December 9-11, 2019 | Hyatt Regency Hotel, Savannah, GA
Hosted by New Entry Sustainable Farming Project and Georgia Farmers Market Association
Forsyth Park, Savannah, GA
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The request for workshop proposals is now closed.
Have you ever wondered what else our food system could look like? Or, maybe you’re working to make a new food system. If so, we’d love to have you at the 2019 Community Food System Conference.
The 2019 Community Food Systems Conference will be hosted in Savannah, Georgia by New Entry Sustainable Farming Project and Georgia Farmers Market Association, December 9-11, 2019. We’re excited to announce author and James Beard Award recipient Michael Twitty will join us as the Conference key note speaker and many other food system champions as panelists and workshop leaders. Check back soon for more information and updates.
The 2019 Community Food Systems Conference will address common underlying themes of food security, social justice and sustainable agriculture across urban and rural environments and foster community empowerment to create resilient and equitable local food systems. We will convene in Savannah, Georgia to highlight and learn about food systems in the U.S. South while also drawing parallels to food systems across the country.
The conference is hosted by New Entry Sustainable Farming Project and Georgia Farmer's Market Association (GFMA). The partners will build on the momentum of the 2017 Community Food Systems Conference and GFMA’s Food for Thought Conference.
About the 2019 Conference
We will provide space for conversations around promoting, facilitating, and supporting self-reliance; breaking down barriers to racial justice; connecting communities to their food sources; and impacting communities at local and regional levels through sustainable food production. We expect 500+ attendees from the fields of community food security, social justice and sustainable agriculture.
Check back soon for more information on keynote speakers, panel topics, pre-conference activities, and attendee scholarships.
“From 1997 to 2011, the Community Food Security Coalition held an annual conference, moving it from city to city. These events became the central gathering place for a cross-section of the food movement, with incredible energy and diversity. They transformed many people’s lives as they found their calling and inspiration in the food movement. The sense of collaborative hope and vision that they brought was missing for six years until New Entry hosted its community food systems event in Boston in 2017. This conference brought back the energy and excitement of the food movement. It created a space where attendees could forge new working relationships with their colleagues, learn new approaches, reunite old friends, or just problem solve together. For three days, we all felt part of something bigger than ourselves—a movement working toward a sustainable and just food system. I look forward to being in Georgia in 2019 where we can focus on how our efforts fit into a broader resistance agenda for social, economic and environmental justice.”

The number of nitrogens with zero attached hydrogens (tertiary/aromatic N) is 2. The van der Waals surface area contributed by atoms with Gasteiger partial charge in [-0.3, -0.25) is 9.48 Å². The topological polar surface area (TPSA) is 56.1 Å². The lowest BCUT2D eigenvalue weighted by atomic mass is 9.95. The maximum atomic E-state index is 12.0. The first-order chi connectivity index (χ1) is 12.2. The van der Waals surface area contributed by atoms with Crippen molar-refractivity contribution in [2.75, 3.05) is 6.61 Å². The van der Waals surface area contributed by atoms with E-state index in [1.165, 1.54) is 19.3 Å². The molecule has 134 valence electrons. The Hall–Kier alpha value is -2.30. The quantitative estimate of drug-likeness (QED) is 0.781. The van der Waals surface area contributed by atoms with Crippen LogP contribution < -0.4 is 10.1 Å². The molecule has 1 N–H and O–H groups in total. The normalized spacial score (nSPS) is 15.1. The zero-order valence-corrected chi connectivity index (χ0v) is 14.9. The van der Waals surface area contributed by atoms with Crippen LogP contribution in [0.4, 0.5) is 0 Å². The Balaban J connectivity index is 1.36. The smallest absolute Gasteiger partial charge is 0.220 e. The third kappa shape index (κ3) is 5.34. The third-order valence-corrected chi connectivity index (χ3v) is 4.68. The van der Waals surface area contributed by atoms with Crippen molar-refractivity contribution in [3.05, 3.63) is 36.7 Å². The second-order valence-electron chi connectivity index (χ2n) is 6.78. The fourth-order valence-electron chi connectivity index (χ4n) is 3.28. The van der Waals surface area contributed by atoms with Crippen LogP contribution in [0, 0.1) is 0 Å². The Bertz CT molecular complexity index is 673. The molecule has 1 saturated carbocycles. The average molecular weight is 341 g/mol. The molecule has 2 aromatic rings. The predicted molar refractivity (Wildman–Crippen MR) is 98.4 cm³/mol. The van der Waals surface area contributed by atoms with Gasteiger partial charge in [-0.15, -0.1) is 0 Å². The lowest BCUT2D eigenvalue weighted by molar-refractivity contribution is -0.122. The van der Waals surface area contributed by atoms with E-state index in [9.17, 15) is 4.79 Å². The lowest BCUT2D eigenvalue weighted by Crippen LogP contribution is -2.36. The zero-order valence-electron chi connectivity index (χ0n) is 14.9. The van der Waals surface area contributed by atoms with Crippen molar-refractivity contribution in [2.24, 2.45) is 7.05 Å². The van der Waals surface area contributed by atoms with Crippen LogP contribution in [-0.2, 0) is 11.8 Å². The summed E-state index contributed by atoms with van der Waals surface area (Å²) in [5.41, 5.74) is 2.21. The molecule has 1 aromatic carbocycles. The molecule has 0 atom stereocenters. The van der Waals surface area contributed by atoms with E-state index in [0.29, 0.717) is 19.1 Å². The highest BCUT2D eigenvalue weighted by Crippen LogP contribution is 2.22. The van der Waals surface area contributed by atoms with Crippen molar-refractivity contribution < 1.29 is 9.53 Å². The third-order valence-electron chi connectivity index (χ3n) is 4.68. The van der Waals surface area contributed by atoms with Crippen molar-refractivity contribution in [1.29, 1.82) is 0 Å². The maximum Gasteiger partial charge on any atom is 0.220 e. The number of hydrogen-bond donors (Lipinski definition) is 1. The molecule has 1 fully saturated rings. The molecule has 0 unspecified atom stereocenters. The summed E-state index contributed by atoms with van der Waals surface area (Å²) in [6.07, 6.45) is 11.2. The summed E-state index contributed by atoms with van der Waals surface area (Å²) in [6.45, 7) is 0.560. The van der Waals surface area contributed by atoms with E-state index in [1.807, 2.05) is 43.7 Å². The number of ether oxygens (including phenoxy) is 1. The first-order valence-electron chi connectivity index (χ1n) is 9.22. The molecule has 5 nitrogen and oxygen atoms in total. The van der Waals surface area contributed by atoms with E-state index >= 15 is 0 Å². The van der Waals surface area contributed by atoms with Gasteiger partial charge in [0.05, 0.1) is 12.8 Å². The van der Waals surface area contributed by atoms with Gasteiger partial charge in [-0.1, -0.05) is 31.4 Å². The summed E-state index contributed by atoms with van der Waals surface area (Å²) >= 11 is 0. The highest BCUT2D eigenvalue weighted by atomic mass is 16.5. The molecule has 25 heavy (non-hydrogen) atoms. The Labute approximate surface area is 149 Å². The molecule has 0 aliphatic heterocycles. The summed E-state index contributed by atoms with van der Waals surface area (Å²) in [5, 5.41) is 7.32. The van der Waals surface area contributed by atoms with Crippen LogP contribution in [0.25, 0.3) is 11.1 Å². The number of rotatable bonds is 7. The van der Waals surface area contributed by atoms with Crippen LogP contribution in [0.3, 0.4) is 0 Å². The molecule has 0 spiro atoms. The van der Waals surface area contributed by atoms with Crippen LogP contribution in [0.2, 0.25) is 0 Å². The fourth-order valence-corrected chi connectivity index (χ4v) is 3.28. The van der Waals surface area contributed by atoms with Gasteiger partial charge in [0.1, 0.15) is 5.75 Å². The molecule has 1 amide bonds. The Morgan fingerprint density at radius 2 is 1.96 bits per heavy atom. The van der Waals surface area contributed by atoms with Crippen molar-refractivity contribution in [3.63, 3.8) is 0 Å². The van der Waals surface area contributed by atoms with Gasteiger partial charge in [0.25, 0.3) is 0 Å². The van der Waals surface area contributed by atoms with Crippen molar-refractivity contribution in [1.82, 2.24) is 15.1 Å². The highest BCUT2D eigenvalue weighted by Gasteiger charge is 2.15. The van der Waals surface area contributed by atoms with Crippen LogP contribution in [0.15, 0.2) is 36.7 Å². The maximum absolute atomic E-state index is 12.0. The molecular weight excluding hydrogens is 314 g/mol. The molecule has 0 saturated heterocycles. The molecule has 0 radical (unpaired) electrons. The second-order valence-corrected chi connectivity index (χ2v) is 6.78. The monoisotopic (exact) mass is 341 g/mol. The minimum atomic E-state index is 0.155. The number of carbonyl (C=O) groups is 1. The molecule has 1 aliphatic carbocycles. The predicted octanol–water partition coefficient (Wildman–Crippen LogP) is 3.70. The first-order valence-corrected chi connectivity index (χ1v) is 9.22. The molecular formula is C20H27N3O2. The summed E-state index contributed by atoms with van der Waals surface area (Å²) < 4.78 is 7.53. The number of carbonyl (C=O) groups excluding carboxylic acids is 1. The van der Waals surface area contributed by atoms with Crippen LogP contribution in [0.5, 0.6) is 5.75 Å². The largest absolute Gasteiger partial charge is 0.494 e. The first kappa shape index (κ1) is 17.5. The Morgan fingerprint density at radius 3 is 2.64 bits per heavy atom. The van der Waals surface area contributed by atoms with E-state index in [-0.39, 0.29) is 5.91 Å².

-Andy Fisher, Founderand former Director of the Community Food Security Coalition and author of Big Hunger: The Unholy Alliance between Corporate America and Anti-Hunger Groups
About the 2019 Organizers
Sagdrina Jalal is the founding Executive Director of the Georgia Farmers Market Association: a state wide organization led by farmers, farmers market managers and other local food advocates. The Association has 160 members. GFMA seeks to support communities in growing healthy local food systems and foster pathways to equitable food access. GFMA emerged from a vision to strengthen the state’s farmers market infrastructure by shaping public policy, offering statewide representation, increasing whole food access and providing training and educational opportunities. GFMA enables markets to thrive, grow, and multiply and the organization includes Board representation from all constituencies and regions within the state.
New Entry Sustainable Farming Project’s (New Entry) mission is to improve the local and regional food systems by training the next generation of farmers to produce food that is sustainable, nutritious, and culturally-appropriate and making this food accessible to individuals regardless of age, mobility, ethnicity, or socio-economic status. In doing this work, they provide critical training, career development, and economic opportunity to new farmers. New Entry conducted the Community Food Systems Conference in Boston in December 2017.
This material is based upon work that is supported by the National Institute of Food and Agriculture, U.S. Department of Agriculture, under award number 2016-33800-25610.
Any opinions, findings, conclusions, or recommendations expressed in this publication are those of the author(s) and do not necessarily reflect the view of the U.S. Department of Agriculture.